Urinetown is an American musical dark comedy
by Mark Holloman and Greg Kotis, about a dystopian future
in which there has been a catastrophic drought, and the Urine Good Company
and its CEO Caldwell B. Cladwell
have gotten laws passed outlawing private restrooms and requiring payment for the usage of public ones, so as to conserve water. Those who do not pay for "The Privilege to Pee" are sent to a mysteriously ominous place known only as Urinetown. For twenty years the poor have been oppressed by ridiculous prices, until one day a young Public Amenity attendant named Bobby Strong
leads an uprising of the Poor against the tyranny of their oppressors.
The original Broadway production was directed by John Rando and featured John Cullum as Cladwell and Hunter Foster as Bobby. It opened at Henry Miller's Theatre on September 10, 2001 and closed January 18, 2004, garnering rave reviews during its tenure, as well as ten Tony nominations.
This musical provides examples of:
- Absurdly Spacious Sewer: Big enough for a secret hideout and several dance numbers.
- Affably Evil: Officer Lockstock is often interpreted this way, though as the narrator, he might just have this attitude because he is Above Good and Evil.
- All-Knowing Singing Narrator: Officer Lockstock, along with Little Sally.
- All There in the Script: Many of the characters have names which are never spoken, such as Hot Blades Harry and Little Becky Two-Shoes (who both sing "Snuff that Girl"), as well as Robby the Stockfish, Billy Boy Bill, Soupy Sue, and Tiny Tim.
- As well as Bobby's mother, Josephine, who apparently married a man named Joseph.
- Almost Dead Guy: Bobby, in "Tell Her I Love Her".
- Angry Mob Song: Multiple. The righteous anger expressed in "Look at the Sky" becomes sadistic and murderous in "Snuff That Girl" and ultimately, "We're Not Sorry".
- Arc Words: Today/Tomorrow. Bobby, Hope and the revolutionaries care about Today, as in living day to day while Caldwell and the UGC care about Tomorrow and planning ahead. Tomorrow ends up being the right path to take; once those in favor of 'Today' take over, the water dries up.
- Better Than a Bare Bulb
- Big Bad: Caldwell B. Cladwell.
- Big "WHAA-?": Used as a Running Gag.
- Big "NO!": Shouted by Hope during the so-proclaimed Act One Finale. and there's also a Big RUN!.
- Black Comedy
- Bound and Gagged: Hope.
- Break the Cutie: When Bobby Strong is sent to Urinetown, the normally innocent, albeit painfully naive Hope Cladwell snaps completely, becomes the rebellion's new leader and murders her beloved father.
- Breaking the Fourth Wall: Officer Lockstock and Little Sally.
- Cloud Cuckoo Lander: Hope Cladwell
- Co-Dragons: Officers Lockstock and Barrel.
- Comically Missing the Point: Numerous characters do this throughout the show. Hope especially misses the point of "Don't Be The Bunny".
Hope: But Daddy, we're talking about people, not animals.
- Contractual Immortality: Lampshaded by Lockstock after "We're Not Sorry": He's the narrator, so they can't touch him.
- Conversational Troping: Throughout. Especially with Officer Lockstock and Little Sally.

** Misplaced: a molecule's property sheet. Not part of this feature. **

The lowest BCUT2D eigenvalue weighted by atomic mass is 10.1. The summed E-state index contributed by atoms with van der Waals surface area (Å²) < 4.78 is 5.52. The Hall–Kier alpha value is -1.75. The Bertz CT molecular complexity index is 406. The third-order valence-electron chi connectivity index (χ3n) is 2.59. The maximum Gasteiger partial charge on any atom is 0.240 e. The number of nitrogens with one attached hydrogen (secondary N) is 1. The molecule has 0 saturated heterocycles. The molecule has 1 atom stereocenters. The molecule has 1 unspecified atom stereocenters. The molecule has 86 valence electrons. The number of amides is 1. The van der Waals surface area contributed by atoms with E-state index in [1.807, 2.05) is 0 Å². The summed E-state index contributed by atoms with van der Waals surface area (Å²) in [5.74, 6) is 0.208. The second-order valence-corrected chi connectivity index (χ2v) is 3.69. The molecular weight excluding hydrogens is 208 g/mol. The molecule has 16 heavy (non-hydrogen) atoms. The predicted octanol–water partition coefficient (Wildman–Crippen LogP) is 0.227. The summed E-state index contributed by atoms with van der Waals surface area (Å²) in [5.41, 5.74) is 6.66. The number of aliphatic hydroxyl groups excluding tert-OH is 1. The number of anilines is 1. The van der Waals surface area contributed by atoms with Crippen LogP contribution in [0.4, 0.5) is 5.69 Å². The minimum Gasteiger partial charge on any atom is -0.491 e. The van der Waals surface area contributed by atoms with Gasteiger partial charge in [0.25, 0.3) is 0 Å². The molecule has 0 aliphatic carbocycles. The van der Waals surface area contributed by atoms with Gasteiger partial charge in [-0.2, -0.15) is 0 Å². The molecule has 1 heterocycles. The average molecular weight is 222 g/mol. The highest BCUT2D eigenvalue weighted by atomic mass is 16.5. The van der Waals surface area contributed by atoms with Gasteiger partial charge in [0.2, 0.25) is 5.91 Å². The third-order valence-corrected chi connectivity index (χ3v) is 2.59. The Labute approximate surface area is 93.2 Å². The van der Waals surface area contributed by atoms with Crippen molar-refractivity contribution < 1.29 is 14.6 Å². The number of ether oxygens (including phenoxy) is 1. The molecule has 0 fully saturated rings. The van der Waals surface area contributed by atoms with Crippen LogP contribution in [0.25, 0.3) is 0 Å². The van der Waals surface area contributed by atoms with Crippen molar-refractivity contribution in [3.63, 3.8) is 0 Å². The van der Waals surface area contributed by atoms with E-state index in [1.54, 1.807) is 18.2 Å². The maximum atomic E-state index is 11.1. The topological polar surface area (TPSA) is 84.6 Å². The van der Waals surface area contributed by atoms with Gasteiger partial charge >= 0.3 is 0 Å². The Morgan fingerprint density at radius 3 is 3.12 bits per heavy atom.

- Corrupt Corporate Executive: Cladwell again.
- Corrupt Politician: Fipp.
- Daddy's Girl: Hope Cladwell. That is all.
- Dark Reprise: Spoilers abound here: "It's A Privilege to Pee" gets one final verse from Lockstock and Barrel in "Don't Be Like Him". "Urinetown" has no less than three - Hope's part of the Act I Finale, Lockstock and Barrel's part in "Why Did I Listen To That Man?", and the very end of "I See A River". "Follow Your Heart" has one in "Your Heart". Arguably, "We're Not Sorry" has one in "I'm Not Sorry" - this one has a tempo change from fast to slow. Only "Your Heart" has identical lyrics - the choruses of "Urinetown" are very close, but changed for each situation, and the rest are just reused melodies.
- Dawson Casting: Little Sally is most often played by a grown woman who looks/is made to look like a little girl.
- Deconstructor Fleet
- Downer Ending: Played for dark comedy.
- Dystopian Edict: You have to pay in order to pee.
- Evil Sounds Deep: Officer Lockstock = bass.
- Fear Is the Appropriate Response: "Run, Freedom, Run!" is a whole musical number where Bobby encourages the resistance to scamper like rabbits when danger comes. In over-the-top Gospel style, of course.
- Final Love Duet
- Follow Your Heart: "Follow Your Heart"
- Fourth Wall Greeting: "Well, hello there, and welcome to Urinetownnote "
- Foreshadowing: Bobby being told he will end up like his father, who is sent to Urinetown in the first scene.
- Gospel Revival Number: "Run, Freedom, Run."
- Grey and Grey Morality: Bobby's idealistic freedom fighters ultimately become bloodthirsty murderers, and their failure to plan for the future has dire consequences. Meanwhile, Cladwell is milking a horrible situation for personal profit and gleefully disregards the well-being of the poor, but his draconic policies of water conservation are keeping everyone alive...that is, until he is overthrown.
- Greek Chorus: Officer Lockstock and Little Sally
- Heel-Face Turn: One production chose to portray Senator Fipp as doing this. And in all versions, Ms Pennywise also does this, revealing that Hope is actually her daughter.
- Homoerotic Subtext: Barrell to Lockstock.
Officer Lockstock: I love the people of this community, Mr. Barrell. Very much. Cladwell's edicts may be their only chance.
Officer Lockstock: I see.
- The Hero: Bobby Strong is all kinds of this.
- Idiot Hero: Hope. Bobby has strong flavors of this as well.
- Inferred Holocaust: Penny Pennywise remembers and expands on this
- The Ingenue: Hope Cladwell is all kinds of this.
- Interactive Narrator: Officer Lockstock
- It Gets Better: Parodied and Defied in "Too Much Exposition".
Whoa there, Little Sally. Not all at once
. They'll hear more about the water shortage in the next scene
. Little Sally:
Oh, I guess you don't want to overload them with too much exposition, huh? Officer Lockstock:
Everything in its time, Little Sally. You're too young to understand it now, but nothing can kill a show like too much exposition.
- Kick The Bunny - Mr. Cladwell raises this to an art form and then sings a helpful instructive song: "Don't Be the Bunny."
- Lampshade Hanging: The show gets half its laughs and most of its soul from this.
- La Résistance: The Poor, as rallied together by Bobby.
- Law Enforcement, Inc.
- Leitmotif: The music that plays when Cladwell and Penny meet again and when they discuss their pasts.